Mia Mainville was at a Denver bar surrounded by friends when she said a stranger put drugs in her drink on New Year's Eve.
“I was not able to focus on anybody, I was not able to have full control of my body,” Mainville told “Good Morning America.”
Mainville said she was taken to the E.R. by ambulance where doctors told her that hospital toxicology tests are not able to detect certain illicit drugs, including some that are frequently used to spike drinks, and instead referred her to the Denver Police Department.
“The officer had told me that because I had told him I wasn’t assaulted, that there wasn’t a reason for them to file a report,” said Mainville.
Many date rape drugs, which are any type of drug used in a rape or a sexual assault, can make you feel drunk without consuming alcohol and can affect memory. Nearly 11 million women in the United States have been sexually assaulted while drunk or drugged, according to the Office on Women's Health.
Mainville is not the only woman who is speaking out, several other women are claiming that police are not taking their cases seriously, according to reports from ABC affiliate KMGH-TV.
“I had about 70 women reach out to me telling me about the same thing had happened to them,” said Mainville.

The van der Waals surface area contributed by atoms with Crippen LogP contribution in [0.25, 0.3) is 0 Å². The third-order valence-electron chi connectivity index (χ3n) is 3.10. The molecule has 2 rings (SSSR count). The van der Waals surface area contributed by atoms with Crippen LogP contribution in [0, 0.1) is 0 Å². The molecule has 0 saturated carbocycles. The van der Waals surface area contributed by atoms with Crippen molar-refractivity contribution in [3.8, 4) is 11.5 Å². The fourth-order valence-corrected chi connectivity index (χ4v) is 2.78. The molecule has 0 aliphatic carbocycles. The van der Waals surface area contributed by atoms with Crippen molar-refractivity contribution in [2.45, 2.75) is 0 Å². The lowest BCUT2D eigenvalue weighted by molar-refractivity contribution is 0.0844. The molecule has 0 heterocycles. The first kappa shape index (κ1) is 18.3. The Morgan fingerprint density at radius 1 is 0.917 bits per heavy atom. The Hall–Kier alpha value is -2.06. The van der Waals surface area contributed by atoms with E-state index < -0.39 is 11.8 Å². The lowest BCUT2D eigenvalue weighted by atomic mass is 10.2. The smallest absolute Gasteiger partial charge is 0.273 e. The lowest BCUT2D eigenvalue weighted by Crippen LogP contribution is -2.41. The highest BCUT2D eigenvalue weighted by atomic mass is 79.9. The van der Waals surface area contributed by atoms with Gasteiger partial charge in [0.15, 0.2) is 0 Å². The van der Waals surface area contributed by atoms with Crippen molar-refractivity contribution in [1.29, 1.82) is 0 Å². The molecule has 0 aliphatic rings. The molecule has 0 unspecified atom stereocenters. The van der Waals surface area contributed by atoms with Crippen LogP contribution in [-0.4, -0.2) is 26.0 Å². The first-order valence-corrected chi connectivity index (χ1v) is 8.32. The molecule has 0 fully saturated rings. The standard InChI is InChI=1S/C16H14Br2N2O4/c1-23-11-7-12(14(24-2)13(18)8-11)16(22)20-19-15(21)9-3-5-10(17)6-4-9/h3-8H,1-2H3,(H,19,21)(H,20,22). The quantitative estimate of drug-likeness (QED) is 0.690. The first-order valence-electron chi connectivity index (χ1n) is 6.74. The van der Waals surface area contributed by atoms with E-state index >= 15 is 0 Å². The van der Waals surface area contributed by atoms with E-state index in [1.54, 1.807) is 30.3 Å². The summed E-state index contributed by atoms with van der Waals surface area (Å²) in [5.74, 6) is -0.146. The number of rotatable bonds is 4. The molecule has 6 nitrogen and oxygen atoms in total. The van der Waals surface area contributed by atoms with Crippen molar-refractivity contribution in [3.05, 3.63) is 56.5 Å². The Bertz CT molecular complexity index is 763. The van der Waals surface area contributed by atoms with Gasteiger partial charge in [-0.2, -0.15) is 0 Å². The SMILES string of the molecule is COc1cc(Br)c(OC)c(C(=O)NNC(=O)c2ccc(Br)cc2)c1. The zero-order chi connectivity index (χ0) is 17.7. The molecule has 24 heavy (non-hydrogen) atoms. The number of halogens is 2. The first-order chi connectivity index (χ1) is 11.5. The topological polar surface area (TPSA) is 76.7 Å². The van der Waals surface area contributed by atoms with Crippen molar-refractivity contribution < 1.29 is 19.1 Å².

Women like Colleen Mitchell, who said she believes she was drugged at a Denver bar in December.
“I contacted the police,” said Mitchell. “They told me that basically no crime has occurred since I made it home safe and that no assault occurred.”
Denver police told ABC News it has launched an internal investigation into how both Mainville and Mitchell’s cases were handled, adding, "If an individual believes they have consumed a substance that caused them to become unconscious… They should report the incident to the police.”
“There’s not an antidote for date rape drugs that is widely available to the public,” said Dr. Stephanie Widmer, an ABC News medical contributor and toxicologist. “So it’s really important to seek medical care right away, particularly if you don’t know what you’ve been exposed to.”
How to stay safer in social situations
According to the Office of Women's Health, some ways to stay safe at places like bars or parties include:
- Be aware of drinks in punchbowls or other containers that can be easily "spiked"
- Don't accept drinks from other people
- Open your drink yourself
- Don't drink anything that smells strange
- Don't drink more than you want to
- Get help right away and find a friend who can help you get to a safe place
- Look out for your friends and ask them to look out for you